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Sixteen-Percent Dividends... from Residential Real Estate? Yes!

By Dr. Steve Sjuggerud
Tuesday, April 10, 2012

With a 16% dividend, Two Harbors is already one of the top recommendations in my True Wealth newsletter.  
But in my opinion, the story just got better...
Two Harbors recently announced it's going to be buying single-family homes.
On its most recent conference call with investors, Two Harbors said:  
We are targeting properties at significant discounts to replacement cost. 
We intend to hold the properties we buy for investment and rent them for income... We believe the strategy will produce attractive returns for our shareholders over time. 
I love it...
As you probably know from recent DailyWealth issues, I believe single-family homes are an incredible opportunity right now.  
The basic story is that housing is a great value right at this moment: With mortgage rates at lows and a record "bust" in home prices, housing is more affordable than ever. Plus, we're at the "puke point" – banks are giving up properties at any price, just to get rid of 'em.
I also believe that the management team at Two Harbors has done a fantastic job of finding the best opportunities in real estate... 
Right now, the Two Harbors portfolio is filled with bonds... Roughly half are government-guaranteed mortgage bonds, and half are non-government-guaranteed mortgage bonds. In the fourth quarter of 2011, the government-guaranteed bonds had an average interest rate of 3.5%. The non-guaranteed ones had an average interest rate of 9.7%.
Two Harbors borrows money at roughly 1% and invests it in these bonds. It's taken advantage of the Fed (like Annaly and Hatteras), using the government guarantee. It's also taken advantage of the foreclosure fears, making a fortune through buying very high-yield mortgage bonds.
Two Harbors is organized as a real estate investment trust (a REIT), so it pays no taxes on its real estate income... as long as it distributes that income to you in dividends. So all the rent it will earn will flow to you, untaxed. Right now, it's paying a 16% dividend.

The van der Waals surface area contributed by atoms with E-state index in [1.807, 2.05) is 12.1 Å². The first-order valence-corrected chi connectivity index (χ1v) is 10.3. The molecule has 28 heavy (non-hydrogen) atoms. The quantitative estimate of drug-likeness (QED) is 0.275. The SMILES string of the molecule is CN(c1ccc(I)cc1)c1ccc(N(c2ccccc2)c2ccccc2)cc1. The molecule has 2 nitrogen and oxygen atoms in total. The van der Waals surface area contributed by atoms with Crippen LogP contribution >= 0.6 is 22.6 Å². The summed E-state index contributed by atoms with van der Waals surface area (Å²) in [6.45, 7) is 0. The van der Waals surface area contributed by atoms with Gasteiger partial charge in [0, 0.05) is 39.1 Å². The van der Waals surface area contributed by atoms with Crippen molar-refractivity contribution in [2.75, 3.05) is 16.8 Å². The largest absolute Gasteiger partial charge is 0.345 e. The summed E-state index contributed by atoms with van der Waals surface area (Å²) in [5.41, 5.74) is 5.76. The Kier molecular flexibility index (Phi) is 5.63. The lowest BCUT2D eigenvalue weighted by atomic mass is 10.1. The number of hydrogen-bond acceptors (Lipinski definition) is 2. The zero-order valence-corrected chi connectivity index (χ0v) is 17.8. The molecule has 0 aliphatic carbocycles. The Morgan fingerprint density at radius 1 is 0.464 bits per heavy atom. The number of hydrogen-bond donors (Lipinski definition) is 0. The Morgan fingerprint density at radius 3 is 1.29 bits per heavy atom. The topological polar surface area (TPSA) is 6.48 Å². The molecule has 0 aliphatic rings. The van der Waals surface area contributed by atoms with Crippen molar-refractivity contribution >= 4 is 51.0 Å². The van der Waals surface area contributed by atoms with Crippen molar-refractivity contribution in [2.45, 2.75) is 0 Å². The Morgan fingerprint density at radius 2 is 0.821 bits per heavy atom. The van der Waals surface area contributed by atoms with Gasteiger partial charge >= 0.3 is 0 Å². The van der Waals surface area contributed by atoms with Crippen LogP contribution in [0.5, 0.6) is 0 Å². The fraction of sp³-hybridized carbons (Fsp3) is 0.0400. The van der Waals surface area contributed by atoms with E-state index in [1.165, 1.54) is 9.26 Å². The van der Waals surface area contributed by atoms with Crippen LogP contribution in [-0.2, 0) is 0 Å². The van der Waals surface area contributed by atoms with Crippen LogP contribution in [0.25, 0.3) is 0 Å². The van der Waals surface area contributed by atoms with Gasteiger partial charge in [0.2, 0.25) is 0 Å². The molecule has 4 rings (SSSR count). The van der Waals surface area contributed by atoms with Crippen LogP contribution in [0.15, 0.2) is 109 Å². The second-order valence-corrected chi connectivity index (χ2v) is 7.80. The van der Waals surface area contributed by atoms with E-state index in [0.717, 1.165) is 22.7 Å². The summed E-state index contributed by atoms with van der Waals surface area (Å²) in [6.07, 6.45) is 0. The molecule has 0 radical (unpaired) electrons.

It will take time before single-family homes have any meaningful impact on the Two Harbors portfolio. But I like the idea for the same reasons Two Harbors does... "the potential for home price appreciation and increasing rents." 
In a zero-percent world, Two Harbors is paying out a 16% dividend. And it's starting to buy single-family homes at "significant discounts to replacement cost." 
If you believe at all in residential real estate, Two Harbors (NYSE: TWO) is a no-brainer.
Good investing, 

Further Reading:

Right now, Steve is taking advantage of the housing market in another way – by personally pursuing some of the greatest values he's ever seen. "With housing more affordable than ever and mortgage rates lower than ever," he says, "we have incredible upside potential." 
Brett Eversole is also looking to take advantage of cheap housing prices. In his hunt for a good buy, he learned something shocking about the real estate market... "From my experience, this area is a minefield," he writes. "But you only need to find one gem to get an unbelievable deal." Learn more here: Here's How to Get the Best Deal Possible on Housing.

Market Notes


Crude oil bears just got a bit of "price confirmation" of their thesis...  
In the past few months, a handful of market analysts have written about the possibility of a big correction in crude oil. These "bears" note declining U.S. demand and historically high excess inventories. They also cite the large amount of bullish crude oil bets speculators are carrying right now (which is a bearish contrarian signal).
Folks betting on an oil decline have suffered recently. The U.S. crude oil benchmark, West Texas Intermediate, climbed from $82 a barrel in October to $110 a barrel in February (34% gain). But in just the past week or so, crude oil has started moving in the bears' direction...  
As you can see from today's chart, crude traded in a tight price range from late February to late March. Recent trading has produced a downside breakout from this range. Traders who believe excess inventories will depress prices now have the short-term trend on their side.
Crude Oil's Downside Breakout

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